The question I keep asking myself is when and where do I place my tacks. We all know when we have sailed in to a header and it is so easy to panic and throw in a tack. But how do you know you have just made the correct move?
If the beat is quite long, it is important to get down the middle of the course. (GKG – not necessarily true – I agree you should avoid getting on the lay line too soon because then you can’t use shifts, but generally one side is better than the other) This gives you two options if you get headed or lifted. Never sail close to the lay line if you are outside 100 yards of the mark, always look for the lift to get you closer to where you want to be. One tip I use to determine that I am on the correct tack is to sight an imaginary line to the mark, if the mark is within that 45 degree angle you are on the correct tack. (GKG – that makes sure you go up the middle but it does not make sure you are on the right tack for a wind shift – if you are near the middle it can help you tell if you have been lifted but really you need to know ‘is it better direction than the average wind’ not just do I point neater the mark) If you are close to that angle and the opposite tack will bring you on a similar angle then this is less important. This can only be used when you are still some distance from reaching the mark.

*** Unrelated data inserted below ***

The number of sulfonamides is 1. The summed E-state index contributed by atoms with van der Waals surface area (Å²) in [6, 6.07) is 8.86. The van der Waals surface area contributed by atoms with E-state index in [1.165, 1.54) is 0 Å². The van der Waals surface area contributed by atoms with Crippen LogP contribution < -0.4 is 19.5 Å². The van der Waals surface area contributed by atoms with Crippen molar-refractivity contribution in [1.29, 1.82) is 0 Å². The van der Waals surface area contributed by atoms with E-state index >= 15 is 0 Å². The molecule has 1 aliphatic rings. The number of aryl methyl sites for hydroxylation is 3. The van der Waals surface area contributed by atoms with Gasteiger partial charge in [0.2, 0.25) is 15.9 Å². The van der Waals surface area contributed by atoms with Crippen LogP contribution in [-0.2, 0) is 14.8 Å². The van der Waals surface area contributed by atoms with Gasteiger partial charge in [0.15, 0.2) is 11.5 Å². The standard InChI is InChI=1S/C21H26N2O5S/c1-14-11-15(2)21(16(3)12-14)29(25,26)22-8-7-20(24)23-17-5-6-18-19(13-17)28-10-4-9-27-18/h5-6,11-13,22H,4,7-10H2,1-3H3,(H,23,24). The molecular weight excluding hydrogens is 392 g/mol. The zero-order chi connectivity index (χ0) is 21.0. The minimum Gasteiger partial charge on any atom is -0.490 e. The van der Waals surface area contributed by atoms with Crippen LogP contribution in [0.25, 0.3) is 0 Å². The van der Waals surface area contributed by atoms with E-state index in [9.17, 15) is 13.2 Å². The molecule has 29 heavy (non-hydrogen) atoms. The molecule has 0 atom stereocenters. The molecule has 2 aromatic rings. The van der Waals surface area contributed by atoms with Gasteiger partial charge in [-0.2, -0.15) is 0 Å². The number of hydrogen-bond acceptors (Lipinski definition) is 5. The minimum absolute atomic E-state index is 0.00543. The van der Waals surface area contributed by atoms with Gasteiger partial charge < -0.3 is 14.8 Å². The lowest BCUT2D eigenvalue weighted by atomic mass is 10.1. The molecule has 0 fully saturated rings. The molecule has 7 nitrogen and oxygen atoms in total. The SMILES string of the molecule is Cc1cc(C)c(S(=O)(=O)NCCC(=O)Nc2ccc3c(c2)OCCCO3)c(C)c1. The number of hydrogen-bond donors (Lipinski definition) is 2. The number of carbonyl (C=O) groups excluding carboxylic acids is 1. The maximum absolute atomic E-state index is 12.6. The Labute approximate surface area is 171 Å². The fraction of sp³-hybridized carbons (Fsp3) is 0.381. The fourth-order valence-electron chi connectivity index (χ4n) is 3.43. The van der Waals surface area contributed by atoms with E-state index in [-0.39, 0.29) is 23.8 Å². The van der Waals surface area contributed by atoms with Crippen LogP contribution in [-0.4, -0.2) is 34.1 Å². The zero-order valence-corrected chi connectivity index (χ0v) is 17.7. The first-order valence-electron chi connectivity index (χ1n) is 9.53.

It is also very easy to panic and put in a tack on a header only to be headed again on the opposite tack. This is a total disaster as you will either tack yet again or accept the header and lose ground. When you sail into a header it is good practice to count to 10, if you are still headed then tack onto the lift but not before you reach 10! (GKG – couldn’t agree more you often get brief lulls that feel like headers or very short duration shifts)